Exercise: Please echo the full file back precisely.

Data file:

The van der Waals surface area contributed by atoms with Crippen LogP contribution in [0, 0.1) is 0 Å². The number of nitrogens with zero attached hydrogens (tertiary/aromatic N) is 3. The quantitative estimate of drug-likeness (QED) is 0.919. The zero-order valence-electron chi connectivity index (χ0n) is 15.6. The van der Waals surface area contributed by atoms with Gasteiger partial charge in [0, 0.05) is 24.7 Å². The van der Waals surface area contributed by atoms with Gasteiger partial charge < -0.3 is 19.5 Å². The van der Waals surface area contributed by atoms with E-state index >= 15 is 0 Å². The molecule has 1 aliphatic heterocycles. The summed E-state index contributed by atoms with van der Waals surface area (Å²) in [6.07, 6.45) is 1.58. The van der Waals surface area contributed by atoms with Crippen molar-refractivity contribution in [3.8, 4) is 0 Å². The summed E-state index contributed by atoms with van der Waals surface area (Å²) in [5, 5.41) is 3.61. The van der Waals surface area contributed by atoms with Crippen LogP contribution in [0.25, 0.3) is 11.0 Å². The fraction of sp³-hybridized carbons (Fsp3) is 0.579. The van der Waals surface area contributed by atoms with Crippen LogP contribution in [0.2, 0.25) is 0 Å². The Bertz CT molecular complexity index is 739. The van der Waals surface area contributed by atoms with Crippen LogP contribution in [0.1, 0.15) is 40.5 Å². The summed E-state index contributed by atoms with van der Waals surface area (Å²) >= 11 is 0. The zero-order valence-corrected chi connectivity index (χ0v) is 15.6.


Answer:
The van der Waals surface area contributed by atoms with Crippen LogP contribution in [0, 0.1) is 0 Å². The number of nitrogens with zero attached hydrogens (tertiary/aromatic N) is 3. The quantitative estimate of drug-likeness (QED) is 0.919. The zero-order valence-electron chi connectivity index (χ0n) is 15.6. The van der Waals surface area contributed by atoms with Gasteiger partial charge in [0, 0.05) is 24.7 Å². The van der Waals surface area contributed by atoms with Gasteiger partial charge < -0.3 is 19.5 Å². The van der Waals surface area contributed by atoms with E-state index >= 15 is 0 Å². The molecule has 1 aliphatic heterocycles. The summed E-state index contributed by atoms with van der Waals surface area (Å²) in [6.07, 6.45) is 1.58. The van der Waals surface area contributed by atoms with Crippen molar-refractivity contribution in [3.8, 4) is 0 Å². The summed E-state index contributed by atoms with van der Waals surface area (Å²) in [5, 5.41) is 3.61. The van der Waals surface area contributed by atoms with Crippen LogP contribution in [0.25, 0.3) is 11.0 Å². The fraction of sp³-hybridized carbons (Fsp3) is 0.579. The van der Waals surface area contributed by atoms with Crippen LogP contribution in [0.2, 0.25) is 0 Å². The Bertz CT molecular complexity index is 739. The van der Waals surface area contributed by atoms with Crippen LogP contribution in [0.1, 0.15) is 40.5 Å². The summed E-state index contributed by atoms with van der Waals surface area (Å²) >= 11 is 0. The zero-order valence-corrected chi connectivity index (χ0v) is 15.6.